Public Papers - 1989 - April
Message to the Congress Reporting on the Economic Sanctions Against Panama
To the Congress of the United States:
1. I hereby report to the Congress on developments since the last Presidential report of October 14, 1988, concerning the national emergency with respect to Panama that was declared in Executive Order No. 12635 of April 8, 1988. This report is submitted pursuant to section 401(c) of the National Emergencies Act (50 U.S.C. 1641(c)), and section 204(c) of the International Emergency Economic Powers Act (50 U.S.C. 1703(c)).
2. Since the last report of October 14, 1988, there has been one amendment to the Panamanian Transactions Regulations, 31 C.F.R. Part 565 (the ``Regulations''), administered by the Office of Foreign Assets Control (``FAC'') of the Department of the Treasury. Effective January 3, 1989, persons owing funds to the Government of Panama may apply for a specific license authorizing the crediting of the amounts owed, plus applicable interest, to a blocked reserve account on their books or with a commercial bank. These procedures are designed to serve as alternatives to payment of the amounts owed into a blocked account at the Federal Reserve Bank of New York (the ``FRBNY''). At the same time, they will enable FAC to maintain a record of payments withheld from the Noriega/Solis regime. Any persons who have already made payments into the FRBNY and who wish to credit the funds instead to a blocked reserve or bank account may also apply for a license authorizing such a transfer.
With this report, I am enclosing a copy of the amendment to the Regulations. 54 Fed. Reg. 21 (Jan. 3, 1989).
3. FAC continues to monitor compliance with the Regulations and advise affected parties of their provisions. FAC is currently in the process of notifying by letter over 170 companies with subsidiaries in Panama of the latest amendment to the Regulations permitting the establishment of blocked reserve or bank accounts and advising them that they must either establish such an account on their books or with a commercial bank by license from FAC or transfer monies owed to the Government of Panama to the FRBNY. Information received from Panama indicates that certain U.S. firms with operations in Panama may have failed to withhold Panamanian taxes from employee paychecks in possible violation of the Regulations. FAC has notified the responsible corporate officers that a written explanation of company practices would be required. Responses are due in the near future.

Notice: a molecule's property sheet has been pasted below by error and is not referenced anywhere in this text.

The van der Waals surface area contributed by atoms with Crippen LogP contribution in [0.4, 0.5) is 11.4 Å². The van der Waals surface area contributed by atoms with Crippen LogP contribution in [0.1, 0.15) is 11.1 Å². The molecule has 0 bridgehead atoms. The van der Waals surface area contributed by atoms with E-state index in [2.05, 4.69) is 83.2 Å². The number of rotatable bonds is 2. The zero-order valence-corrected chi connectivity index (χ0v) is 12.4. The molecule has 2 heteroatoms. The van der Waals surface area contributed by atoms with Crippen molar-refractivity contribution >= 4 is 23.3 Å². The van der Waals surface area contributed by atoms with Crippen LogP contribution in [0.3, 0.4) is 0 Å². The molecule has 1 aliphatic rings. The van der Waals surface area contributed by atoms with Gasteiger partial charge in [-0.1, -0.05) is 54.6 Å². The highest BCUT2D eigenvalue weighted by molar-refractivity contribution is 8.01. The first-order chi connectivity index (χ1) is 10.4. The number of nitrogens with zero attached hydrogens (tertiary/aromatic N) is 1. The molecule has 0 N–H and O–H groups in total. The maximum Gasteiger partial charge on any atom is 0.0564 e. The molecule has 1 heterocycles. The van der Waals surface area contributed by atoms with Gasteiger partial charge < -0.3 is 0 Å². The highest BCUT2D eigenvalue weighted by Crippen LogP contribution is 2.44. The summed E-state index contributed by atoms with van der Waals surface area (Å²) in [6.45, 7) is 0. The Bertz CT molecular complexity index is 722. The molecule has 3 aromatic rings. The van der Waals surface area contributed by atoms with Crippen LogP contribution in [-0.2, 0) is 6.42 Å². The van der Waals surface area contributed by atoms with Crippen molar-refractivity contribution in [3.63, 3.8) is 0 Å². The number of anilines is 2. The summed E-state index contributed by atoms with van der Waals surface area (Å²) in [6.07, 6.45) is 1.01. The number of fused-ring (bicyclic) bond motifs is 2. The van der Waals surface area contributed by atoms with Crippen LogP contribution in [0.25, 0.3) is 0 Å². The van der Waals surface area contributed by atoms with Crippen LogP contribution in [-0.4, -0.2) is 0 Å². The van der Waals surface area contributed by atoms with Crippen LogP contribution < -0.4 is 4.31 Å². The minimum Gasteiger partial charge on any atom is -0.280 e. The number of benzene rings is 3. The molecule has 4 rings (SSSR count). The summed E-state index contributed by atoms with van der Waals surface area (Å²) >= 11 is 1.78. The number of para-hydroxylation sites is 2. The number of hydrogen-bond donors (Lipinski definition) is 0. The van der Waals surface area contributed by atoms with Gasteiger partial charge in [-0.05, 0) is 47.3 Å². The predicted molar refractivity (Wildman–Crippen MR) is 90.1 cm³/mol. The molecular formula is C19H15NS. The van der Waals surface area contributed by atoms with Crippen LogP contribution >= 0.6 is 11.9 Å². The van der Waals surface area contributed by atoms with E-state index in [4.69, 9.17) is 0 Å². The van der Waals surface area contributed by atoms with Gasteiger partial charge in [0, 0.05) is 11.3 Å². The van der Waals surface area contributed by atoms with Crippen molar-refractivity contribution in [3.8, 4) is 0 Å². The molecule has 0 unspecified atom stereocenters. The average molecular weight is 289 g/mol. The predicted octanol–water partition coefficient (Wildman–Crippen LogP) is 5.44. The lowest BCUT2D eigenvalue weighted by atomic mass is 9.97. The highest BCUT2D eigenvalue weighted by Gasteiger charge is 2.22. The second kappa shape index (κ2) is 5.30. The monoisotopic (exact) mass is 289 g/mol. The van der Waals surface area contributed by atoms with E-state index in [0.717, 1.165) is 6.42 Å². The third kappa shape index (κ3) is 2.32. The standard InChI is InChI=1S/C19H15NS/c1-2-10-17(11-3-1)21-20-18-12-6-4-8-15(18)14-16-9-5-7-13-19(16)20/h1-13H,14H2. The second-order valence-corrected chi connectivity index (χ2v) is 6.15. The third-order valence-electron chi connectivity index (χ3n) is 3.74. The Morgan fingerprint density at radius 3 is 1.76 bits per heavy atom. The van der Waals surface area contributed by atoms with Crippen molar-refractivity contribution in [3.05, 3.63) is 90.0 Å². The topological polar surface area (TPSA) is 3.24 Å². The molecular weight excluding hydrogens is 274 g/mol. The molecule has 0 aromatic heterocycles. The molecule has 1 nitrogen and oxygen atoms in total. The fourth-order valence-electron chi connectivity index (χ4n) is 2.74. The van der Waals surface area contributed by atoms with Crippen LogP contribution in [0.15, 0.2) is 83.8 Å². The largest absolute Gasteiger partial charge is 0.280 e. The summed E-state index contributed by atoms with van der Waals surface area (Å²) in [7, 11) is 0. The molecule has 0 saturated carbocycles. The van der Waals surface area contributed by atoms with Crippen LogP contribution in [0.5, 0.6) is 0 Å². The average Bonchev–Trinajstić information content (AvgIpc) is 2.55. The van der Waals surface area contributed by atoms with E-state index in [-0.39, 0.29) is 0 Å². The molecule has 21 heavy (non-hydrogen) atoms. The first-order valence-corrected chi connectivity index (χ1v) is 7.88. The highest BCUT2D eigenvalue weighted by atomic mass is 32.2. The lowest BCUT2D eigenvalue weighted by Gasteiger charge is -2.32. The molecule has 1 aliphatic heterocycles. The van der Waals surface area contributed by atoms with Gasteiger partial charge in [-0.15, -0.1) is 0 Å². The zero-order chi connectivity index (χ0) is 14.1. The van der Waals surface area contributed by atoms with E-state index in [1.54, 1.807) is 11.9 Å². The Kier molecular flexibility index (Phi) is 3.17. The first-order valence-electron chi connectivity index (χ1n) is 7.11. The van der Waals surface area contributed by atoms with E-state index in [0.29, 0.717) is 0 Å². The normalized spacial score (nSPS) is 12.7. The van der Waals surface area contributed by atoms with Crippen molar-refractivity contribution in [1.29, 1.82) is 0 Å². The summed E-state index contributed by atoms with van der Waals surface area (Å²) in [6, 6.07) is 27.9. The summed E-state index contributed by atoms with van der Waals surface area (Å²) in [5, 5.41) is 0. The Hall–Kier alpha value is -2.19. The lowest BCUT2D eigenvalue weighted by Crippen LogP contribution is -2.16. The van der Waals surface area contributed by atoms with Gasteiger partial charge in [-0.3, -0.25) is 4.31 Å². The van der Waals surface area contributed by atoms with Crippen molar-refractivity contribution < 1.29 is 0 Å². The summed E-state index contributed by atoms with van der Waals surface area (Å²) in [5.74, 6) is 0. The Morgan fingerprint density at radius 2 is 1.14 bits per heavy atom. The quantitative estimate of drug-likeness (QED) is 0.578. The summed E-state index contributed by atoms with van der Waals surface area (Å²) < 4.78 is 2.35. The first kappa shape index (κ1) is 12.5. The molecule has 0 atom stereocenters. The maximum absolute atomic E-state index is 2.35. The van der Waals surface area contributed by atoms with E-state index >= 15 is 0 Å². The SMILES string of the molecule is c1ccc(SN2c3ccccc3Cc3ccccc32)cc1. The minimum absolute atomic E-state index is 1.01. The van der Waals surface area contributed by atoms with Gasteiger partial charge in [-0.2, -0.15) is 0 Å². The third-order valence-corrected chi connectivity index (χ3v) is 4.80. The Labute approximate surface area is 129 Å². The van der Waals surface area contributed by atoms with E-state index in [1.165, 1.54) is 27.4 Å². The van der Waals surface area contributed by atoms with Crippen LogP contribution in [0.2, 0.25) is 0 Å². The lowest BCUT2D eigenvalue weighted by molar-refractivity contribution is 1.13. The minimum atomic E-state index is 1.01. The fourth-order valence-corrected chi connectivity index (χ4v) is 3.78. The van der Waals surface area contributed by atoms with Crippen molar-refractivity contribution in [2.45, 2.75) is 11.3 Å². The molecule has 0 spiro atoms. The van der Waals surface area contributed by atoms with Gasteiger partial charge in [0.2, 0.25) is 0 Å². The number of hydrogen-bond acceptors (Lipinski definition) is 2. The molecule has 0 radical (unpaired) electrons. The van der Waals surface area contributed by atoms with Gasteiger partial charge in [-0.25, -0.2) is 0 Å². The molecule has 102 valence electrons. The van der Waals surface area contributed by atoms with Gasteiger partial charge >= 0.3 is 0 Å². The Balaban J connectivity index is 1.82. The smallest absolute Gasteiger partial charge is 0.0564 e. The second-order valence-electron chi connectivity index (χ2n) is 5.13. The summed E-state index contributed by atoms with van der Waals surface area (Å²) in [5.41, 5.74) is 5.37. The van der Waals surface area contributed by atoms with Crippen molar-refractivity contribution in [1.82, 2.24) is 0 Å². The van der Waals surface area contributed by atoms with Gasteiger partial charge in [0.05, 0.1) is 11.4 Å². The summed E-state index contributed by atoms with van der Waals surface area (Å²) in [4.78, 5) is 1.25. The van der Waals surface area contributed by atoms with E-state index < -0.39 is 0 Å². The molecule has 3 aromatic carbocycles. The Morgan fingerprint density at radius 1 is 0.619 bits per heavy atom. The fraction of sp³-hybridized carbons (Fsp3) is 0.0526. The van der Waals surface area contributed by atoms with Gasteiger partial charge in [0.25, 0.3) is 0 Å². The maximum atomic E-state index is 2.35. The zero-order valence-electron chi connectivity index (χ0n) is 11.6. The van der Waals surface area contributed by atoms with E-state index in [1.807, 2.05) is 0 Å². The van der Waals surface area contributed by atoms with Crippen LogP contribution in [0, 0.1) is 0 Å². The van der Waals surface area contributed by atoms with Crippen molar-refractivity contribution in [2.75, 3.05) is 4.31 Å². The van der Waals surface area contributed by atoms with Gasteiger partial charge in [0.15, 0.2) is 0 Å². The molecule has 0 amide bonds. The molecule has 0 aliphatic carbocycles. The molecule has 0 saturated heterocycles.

4. The objective of Administration policy remains support for a return to civilian constitutional rule and the development of an apolitical military establishment in Panama. In furtherance of our policy, the Administration has imposed economic sanctions against the Noriega/Solis regime. Our judgment remains that the root cause of the current crisis is the fact that the Panamanian people have lost confidence in a political system widely perceived as corrupt, repressive, and inept. A genuine Panamanian resolution of the political crisis is necessary to restore confidence in the Panamanian economy, a precondition to the return of economic stability and growth in Panama. Accordingly, our efforts have been directed at supporting Panamanian efforts to resolve the underlying political crisis as rapidly as possible.
5. The expenses incurred by the Federal Government in the 6-month period from October 14, 1988, through April 1, 1989, which are directly attributable to the exercise of powers and authorities conferred by the declaration of the Panamanian national emergency are estimated at 1,960, most of which represents wage and salary costs for Federal personnel. Personnel costs were largely centered in the Department of the Treasury (particularly in the Office of Foreign Assets Control, the Office of the Assistant Secretary for Enforcement, the Office of the Assistant Secretary for International Affairs, and the Office of the General Counsel), the Department of State, the Federal Reserve Board, the National Security Council, and the Department of Defense.
6. The policies and actions of the Noriega/Solis regime in Panama continue to pose an unusual and extraordinary threat to the national security and foreign policy of the United States. I shall continue to exercise the powers at my disposal to apply economic sanctions against Panama as long as these measures are appropriate and will continue to report periodically to the Congress on significant developments, pursuant to 50 U.S.C. 1703(c).
The White House,
April 6, 1989.